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Macleod can help shape early child development

Dr. Robbin Gibb, an associate professor in the department of neuroscience at the University of Lethbridge, will make a presentation on the impact of positive experiences on child development.

Fort Macleod community leaders are urged to invest some time Thursday, Nov. 15 in a presentation about the importance of positive experiences in development of a young child’s brain.
Time spent at the presentation at 6 p.m. at W.A. Day school by Dr. Robbin Gibb, an associate professor in the department of neuroscience at the University of Lethbridge, will pay dividends for the community.
“Knowledge is power,” said Kathy Karchuk, director of the Fort Macleod Early Child Development Coalition. “When you know, you can do. This is just another way of increasing our understanding of our children.”
Gibb, a leading expert in early brain development in children aged five years and under, will talk about the impact of a children’s early experiences on the brain’s architecture.
Knowing more about how children’s brains develop will help Fort Macleod put in place the support children and parents need.
That investment now will help produce productive, involved citizens who will eventually lead the town.
“She (Gibb) used an analogy when she was explaining this to me of building a house and a foundation,” Karchuk said. “If the foundation is weak everything that happens afterward will be faulty.”
Research indicates that less than five per cent of Canadian babies are born with any developmental limits.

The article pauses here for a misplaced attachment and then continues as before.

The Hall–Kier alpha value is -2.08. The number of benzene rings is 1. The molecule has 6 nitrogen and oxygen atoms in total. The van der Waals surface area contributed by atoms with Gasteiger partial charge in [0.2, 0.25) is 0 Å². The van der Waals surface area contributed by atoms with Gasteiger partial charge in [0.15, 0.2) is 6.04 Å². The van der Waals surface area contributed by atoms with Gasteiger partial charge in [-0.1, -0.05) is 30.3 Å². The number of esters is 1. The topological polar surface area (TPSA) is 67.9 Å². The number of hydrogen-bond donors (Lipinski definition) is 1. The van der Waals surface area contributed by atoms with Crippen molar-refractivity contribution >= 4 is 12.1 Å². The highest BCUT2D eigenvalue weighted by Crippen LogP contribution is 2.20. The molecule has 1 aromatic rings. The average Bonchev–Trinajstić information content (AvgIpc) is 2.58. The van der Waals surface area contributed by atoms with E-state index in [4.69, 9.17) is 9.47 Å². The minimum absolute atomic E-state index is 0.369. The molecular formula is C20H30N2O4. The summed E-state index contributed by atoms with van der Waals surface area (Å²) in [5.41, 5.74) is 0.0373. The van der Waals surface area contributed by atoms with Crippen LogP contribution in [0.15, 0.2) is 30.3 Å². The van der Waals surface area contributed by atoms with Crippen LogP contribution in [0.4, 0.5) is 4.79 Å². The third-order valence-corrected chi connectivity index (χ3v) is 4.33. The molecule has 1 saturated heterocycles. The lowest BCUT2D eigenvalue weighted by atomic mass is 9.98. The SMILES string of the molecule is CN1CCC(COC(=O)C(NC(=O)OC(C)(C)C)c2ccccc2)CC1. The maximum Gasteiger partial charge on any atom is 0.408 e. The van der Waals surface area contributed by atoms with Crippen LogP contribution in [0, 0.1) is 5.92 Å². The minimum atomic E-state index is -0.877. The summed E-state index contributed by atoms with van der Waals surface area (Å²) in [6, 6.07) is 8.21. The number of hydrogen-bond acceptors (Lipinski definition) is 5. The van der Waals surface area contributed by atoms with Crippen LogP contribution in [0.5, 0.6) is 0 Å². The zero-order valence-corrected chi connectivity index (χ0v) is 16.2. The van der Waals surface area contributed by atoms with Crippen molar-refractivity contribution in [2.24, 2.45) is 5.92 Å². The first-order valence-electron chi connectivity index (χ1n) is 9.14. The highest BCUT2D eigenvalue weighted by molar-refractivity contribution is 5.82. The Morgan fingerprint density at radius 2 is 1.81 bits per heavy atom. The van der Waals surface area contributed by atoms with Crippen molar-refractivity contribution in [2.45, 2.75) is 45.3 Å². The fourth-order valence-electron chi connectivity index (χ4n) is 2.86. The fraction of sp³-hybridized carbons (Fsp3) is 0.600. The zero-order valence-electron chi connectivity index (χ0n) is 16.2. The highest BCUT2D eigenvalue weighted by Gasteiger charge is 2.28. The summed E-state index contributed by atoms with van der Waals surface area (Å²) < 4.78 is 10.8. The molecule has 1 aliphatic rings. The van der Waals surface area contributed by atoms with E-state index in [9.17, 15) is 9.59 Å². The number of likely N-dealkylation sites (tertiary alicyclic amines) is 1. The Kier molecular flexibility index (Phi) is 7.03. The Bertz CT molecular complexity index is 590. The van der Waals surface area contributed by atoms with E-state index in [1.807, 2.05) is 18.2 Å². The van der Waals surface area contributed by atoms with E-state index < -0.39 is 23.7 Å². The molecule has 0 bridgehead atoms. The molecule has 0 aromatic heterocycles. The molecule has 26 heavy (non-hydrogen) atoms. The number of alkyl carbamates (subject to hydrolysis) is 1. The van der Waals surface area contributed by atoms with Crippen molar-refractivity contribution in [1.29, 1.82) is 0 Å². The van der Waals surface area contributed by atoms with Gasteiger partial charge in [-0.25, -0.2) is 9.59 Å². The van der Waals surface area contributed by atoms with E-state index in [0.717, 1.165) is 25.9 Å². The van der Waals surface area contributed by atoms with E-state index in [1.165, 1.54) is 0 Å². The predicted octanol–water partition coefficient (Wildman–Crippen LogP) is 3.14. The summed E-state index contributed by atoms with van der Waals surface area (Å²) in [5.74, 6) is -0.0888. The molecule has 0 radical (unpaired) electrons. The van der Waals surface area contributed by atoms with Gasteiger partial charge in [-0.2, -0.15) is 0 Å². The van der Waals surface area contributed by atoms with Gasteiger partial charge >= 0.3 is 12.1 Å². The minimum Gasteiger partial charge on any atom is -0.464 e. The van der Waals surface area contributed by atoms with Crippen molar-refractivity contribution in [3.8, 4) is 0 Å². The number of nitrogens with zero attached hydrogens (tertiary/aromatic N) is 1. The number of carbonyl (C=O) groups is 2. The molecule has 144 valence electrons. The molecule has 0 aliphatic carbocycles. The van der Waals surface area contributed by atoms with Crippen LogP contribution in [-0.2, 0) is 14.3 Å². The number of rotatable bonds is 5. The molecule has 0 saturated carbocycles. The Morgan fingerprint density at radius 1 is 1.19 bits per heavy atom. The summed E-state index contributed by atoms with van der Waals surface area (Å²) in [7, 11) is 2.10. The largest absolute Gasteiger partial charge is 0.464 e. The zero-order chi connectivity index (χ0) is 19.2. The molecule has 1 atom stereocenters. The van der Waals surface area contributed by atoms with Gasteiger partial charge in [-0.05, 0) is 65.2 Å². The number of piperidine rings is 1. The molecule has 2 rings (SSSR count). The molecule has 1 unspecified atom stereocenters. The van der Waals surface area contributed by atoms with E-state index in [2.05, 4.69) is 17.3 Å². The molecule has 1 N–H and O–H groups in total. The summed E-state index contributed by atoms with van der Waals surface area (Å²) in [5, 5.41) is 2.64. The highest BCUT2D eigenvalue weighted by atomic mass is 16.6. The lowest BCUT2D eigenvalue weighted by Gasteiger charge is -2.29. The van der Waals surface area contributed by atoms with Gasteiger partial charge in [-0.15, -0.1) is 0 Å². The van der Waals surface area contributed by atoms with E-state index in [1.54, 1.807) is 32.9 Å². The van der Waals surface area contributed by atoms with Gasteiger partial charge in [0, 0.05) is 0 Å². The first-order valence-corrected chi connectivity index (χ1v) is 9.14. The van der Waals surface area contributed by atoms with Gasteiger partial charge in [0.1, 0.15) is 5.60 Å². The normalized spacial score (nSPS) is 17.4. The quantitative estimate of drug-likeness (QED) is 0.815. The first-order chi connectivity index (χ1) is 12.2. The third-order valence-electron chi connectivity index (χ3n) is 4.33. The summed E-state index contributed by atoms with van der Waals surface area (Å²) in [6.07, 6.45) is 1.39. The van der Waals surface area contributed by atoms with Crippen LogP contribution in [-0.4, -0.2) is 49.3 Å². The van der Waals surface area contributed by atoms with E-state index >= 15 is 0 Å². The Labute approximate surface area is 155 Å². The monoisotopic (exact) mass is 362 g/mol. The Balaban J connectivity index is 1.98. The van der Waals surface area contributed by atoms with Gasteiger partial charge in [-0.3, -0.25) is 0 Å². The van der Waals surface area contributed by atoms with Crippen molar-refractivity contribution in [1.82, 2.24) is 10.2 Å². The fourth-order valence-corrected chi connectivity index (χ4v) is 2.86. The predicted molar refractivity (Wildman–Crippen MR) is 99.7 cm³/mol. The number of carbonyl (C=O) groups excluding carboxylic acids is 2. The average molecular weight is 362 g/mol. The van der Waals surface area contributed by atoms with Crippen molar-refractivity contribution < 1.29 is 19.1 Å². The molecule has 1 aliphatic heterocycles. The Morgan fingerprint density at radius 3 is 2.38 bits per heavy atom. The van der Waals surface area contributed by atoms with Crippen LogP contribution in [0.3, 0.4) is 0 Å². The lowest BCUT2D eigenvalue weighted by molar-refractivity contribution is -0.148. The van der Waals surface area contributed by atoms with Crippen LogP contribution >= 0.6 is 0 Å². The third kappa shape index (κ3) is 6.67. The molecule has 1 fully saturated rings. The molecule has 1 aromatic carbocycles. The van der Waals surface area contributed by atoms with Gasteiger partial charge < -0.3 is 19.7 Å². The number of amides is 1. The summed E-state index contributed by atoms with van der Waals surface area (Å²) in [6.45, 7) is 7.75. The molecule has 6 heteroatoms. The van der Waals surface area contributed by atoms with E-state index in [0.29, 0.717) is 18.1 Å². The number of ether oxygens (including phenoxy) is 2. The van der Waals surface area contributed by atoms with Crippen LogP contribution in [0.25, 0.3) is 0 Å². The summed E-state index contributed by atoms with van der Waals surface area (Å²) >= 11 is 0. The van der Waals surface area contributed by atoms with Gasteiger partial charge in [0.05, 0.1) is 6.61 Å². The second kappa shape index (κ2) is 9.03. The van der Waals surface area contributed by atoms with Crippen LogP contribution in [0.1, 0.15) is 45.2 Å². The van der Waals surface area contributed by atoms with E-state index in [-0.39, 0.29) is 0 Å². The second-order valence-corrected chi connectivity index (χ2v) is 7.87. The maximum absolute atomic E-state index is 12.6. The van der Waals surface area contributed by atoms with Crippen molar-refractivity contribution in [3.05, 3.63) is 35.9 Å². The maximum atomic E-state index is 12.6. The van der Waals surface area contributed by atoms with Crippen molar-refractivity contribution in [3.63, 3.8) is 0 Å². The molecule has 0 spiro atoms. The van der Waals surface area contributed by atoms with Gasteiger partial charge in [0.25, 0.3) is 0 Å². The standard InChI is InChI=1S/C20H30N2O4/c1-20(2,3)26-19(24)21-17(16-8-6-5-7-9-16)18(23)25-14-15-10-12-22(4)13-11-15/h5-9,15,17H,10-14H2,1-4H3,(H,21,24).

By the time they reach school age, 25 per cent of children have lagged behind in either physical, social, language or cognitive development.
“We have to get it right the first time,” Karchuk said. “The big question is how. All the research is pointing to community support for families. When families are supported, children are supported.
Families look to communities for such essentials as employment, housing, green spaces, playgrounds, safe schools and recreation programs.
“We’ve all heard it takes a village to raise a child,” Karchuk said. “Now I’ve heard it said it takes a child to raise a village. Because when children are supported they become healthy, contributing members of society.”
“So, healthy children, healthy communities.”
A child’s early skills have to be strong to provide the foundation for development.
“This strong brain architecture is enhanced by caring relationships with adults,” Karchuk said. “That increases our chances of a healthy life. A strong foundation equals health and a weak foundation equals risk.”
That’s where the community comes in, from child care workers to teachers, and from business owners to leaders of community clubs. Those are the people who are urged to attend Gibb’s presentation.
“Everyone who is interested in children,” Karchuk said of the target audience. “Everyone who sees that connection to children being the backbone of our economic prosperity and the health of our communities.”
The session is hosted by the Fort Macleod Early Children Development Coalition, which is raising awareness of the importance of a child’s early years.
“It’s kind of our launch,” Karchuk said. “We’re a new group. We’re just getting started.”
At a presentation in January Gibb will discuss brain growth in children aged six to 12 years.
“We’re still finding out so many things about our brains,” Karchuk said. “This new knowledge about brain research is being applied and practiced in child care, in education and in the judicial system.”

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